If you’re bored of Windows perhaps it’s a Chrome-powered system you might be looking for. Acer CB3-111-C8UB is such a laptop running on Google Chrome, offering 2GB RAM and Celeron-level performance for basic computing. The price is also very, very cheap. Almost too cheap to be true. So a question arises: Can you get a decent laptop with a couple hundred bucks? Let’s find that out…
Just to make sure you know, Acer Chromebook CB3-111-C8UB doesn’t run on Windows. It features a Google Chrome OS which is perfectly fine for most uses, including text editing, video calls and web browsing. It’s not really a gamer-friendly operating system, but of course attempts to make it attractive for players have been made. I’ll tell more about gaming later, let’s see about the hardware now.
The processor in this Acer is Intel Celeron N2830, a very common sight in budget notebooks. It’s a dual-core system-on-a-chip with clock speed up to 2.4GHz with turbo. For non-gaming, lightweight stuff Chromebook is intended for, the Celeron processor is perfectly sufficient.
There’s just 2GB RAM available on this Acer. That might be problematic for a multitasker. However, Chrome OS should handle low memory wisely, so chances are having, say, many tabs open simultaneously should work fine on it. I’ve heard that upgrading the RAM is also possible on these cheap Chromebooks, but it requires some tinkering.
As you probably guessed, there’s no huge hard drive inside. Instead, the Acer houses a 16GB eMMC drive. It’s basically a MultiMediaCard embedded on the mainboard. It’s a level below a true SSD, which would cost more and thus make this laptop pricier. An eMMC is good compromise between HDD and SDD, with emphasis on speed rather than size. If you want more storage, you can extended it with a memory card or external hard drive.
Display and graphics
Acer Chromebook CB3-111-C8UB has a small 11.6″ screen. The 1366×768 resolution works fine for such a compact display. Albeit Chromebook getting better at touchscreen support, this display is not a touch one, though.
The graphics engine of this Acer is Intel HD Graphics (Bay Trail). It’s a slow chip for sure, and together with Chromebook’s poor support for games it’s safe to say this laptop is bad choice for players. Unless you want to install Linux and an emulator, your choice of games is limited to simple browser-based titles – which anyway work great on this laptop.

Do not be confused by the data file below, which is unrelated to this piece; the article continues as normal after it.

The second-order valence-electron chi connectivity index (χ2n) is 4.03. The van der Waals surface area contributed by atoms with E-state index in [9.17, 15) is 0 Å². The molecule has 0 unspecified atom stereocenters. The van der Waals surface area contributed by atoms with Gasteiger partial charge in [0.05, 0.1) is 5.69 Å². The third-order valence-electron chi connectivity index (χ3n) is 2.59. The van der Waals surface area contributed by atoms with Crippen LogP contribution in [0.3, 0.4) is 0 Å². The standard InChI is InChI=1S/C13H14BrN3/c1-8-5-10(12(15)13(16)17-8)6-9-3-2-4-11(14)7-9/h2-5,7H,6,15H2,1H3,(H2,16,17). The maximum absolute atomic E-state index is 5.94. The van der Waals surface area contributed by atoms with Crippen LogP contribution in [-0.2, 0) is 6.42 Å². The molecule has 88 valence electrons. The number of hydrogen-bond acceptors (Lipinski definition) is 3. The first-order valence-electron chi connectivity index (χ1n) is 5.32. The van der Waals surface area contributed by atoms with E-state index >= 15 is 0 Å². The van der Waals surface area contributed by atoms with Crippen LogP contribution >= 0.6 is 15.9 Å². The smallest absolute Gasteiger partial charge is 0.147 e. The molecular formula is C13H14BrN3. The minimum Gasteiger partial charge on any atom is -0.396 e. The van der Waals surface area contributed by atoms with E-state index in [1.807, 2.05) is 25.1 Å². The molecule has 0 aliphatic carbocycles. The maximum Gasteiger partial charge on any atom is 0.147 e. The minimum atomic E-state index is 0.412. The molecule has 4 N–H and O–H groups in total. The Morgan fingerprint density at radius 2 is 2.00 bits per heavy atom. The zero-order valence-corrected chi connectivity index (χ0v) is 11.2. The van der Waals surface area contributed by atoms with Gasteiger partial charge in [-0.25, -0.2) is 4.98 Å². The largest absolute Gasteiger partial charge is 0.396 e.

Acer Chromebook CB3-111-C8UB has the bare minimum connectivity for a modern notebook. Available ports are USB 2.0, USB 3.0 and a HDMI output. As you see, that’s not much for your peripherals, which is explainable by the affordable laptop price and a small physical size.
Internet access is dual-band WiFi only. No Ethernet port is installed which happens to be true for most Chromebooks. Bluetooth is however supported.
No optical drive is present in this Acer. If you want to work with DVDs you must use an external drive. Also keep in mind the reduced disc support of Chromebooks: currently, you can’t burn any discs on it and can read data discs only. So no movie or audio CDs and DVDs work on a Chromebook.
If the above makes you sad, you can still use the laptop’s memory card reader to transfer files between an SD card and the computer.
Video meetings are possible on Skype-like programs, such as Google Hangouts. The Acer features a webcam supporting 1280 x 720 resolution.
Other things to consider
Chromebooks are usually known as good pick for on-the-go people. Well, this one weighs 2.7 pounds and comes with 7-8 hours battery life. That is definitely good news for, say, a traveler but nothing exceptional when you compare to other Chrome-powered laptops.
Thanks to the small notebook size, the keyboard takes a lot of space on the lower part. There’s no room for a dedicated 10-key numpad, which results to the keyboard and trackpad being nicely centered. I personally like this setup but your preferences may be different.
If you’re not happy with the 16GB local storage and ways to expand it introduced above (memory card, USB hard drive), you still have one option left: 100GB cloud storage from Google Drive for 2 years.
Summing it up
Acer Chromebook CB3-111-C8UB is a laptop ready to serve you with mundane tasks of home users and students alike. The Chrome OS will take some time to get used to, but once you get it you might be happy you did. It’s less cluttered, starts up faster and is generally simpler to use than a “full operating system” like Windows. Also portability of this laptop is great: battery lasts for hours and the computer is breeze to carry at two and half pounds weight.
There are of course downsides to this all. Performance of the Chrome OS and the laptop’s hardware can only take you so far, with severely limited options for gaming and specialized, professional software. Those power users and gamers might think twice before getting a simple Chromebook for their advanced programs.
But if you just want an everyday computer and you’re looking for a change, why not to give Chrome laptop a go? It’s more affordable than most Windows notebooks and has received positive feedback from users who bought it.